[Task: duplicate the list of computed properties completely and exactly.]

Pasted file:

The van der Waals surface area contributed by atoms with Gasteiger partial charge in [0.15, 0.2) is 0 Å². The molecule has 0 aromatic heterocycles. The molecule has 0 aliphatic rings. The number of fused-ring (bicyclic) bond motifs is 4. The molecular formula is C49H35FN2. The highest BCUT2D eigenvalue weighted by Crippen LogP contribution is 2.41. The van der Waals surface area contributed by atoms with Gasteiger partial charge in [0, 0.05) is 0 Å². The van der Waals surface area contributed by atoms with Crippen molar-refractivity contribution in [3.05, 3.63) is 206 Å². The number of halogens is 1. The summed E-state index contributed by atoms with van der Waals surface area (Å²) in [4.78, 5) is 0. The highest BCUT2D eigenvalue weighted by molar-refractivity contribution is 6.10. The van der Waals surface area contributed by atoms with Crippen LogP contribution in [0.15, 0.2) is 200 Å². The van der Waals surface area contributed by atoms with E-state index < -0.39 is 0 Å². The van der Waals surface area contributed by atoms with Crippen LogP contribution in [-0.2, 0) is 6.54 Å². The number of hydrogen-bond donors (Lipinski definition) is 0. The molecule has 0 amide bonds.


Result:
The van der Waals surface area contributed by atoms with Gasteiger partial charge in [0.15, 0.2) is 0 Å². The molecule has 0 aromatic heterocycles. The molecule has 0 aliphatic rings. The number of fused-ring (bicyclic) bond motifs is 4. The molecular formula is C49H35FN2. The highest BCUT2D eigenvalue weighted by Crippen LogP contribution is 2.41. The van der Waals surface area contributed by atoms with Gasteiger partial charge in [0, 0.05) is 0 Å². The van der Waals surface area contributed by atoms with Crippen molar-refractivity contribution in [3.05, 3.63) is 206 Å². The number of halogens is 1. The summed E-state index contributed by atoms with van der Waals surface area (Å²) in [4.78, 5) is 0. The highest BCUT2D eigenvalue weighted by molar-refractivity contribution is 6.10. The van der Waals surface area contributed by atoms with Crippen LogP contribution in [0.15, 0.2) is 200 Å². The van der Waals surface area contributed by atoms with E-state index < -0.39 is 0 Å². The van der Waals surface area contributed by atoms with Crippen LogP contribution in [-0.2, 0) is 6.54 Å². The number of hydrogen-bond donors (Lipinski definition) is 0. The molecule has 0 amide bonds.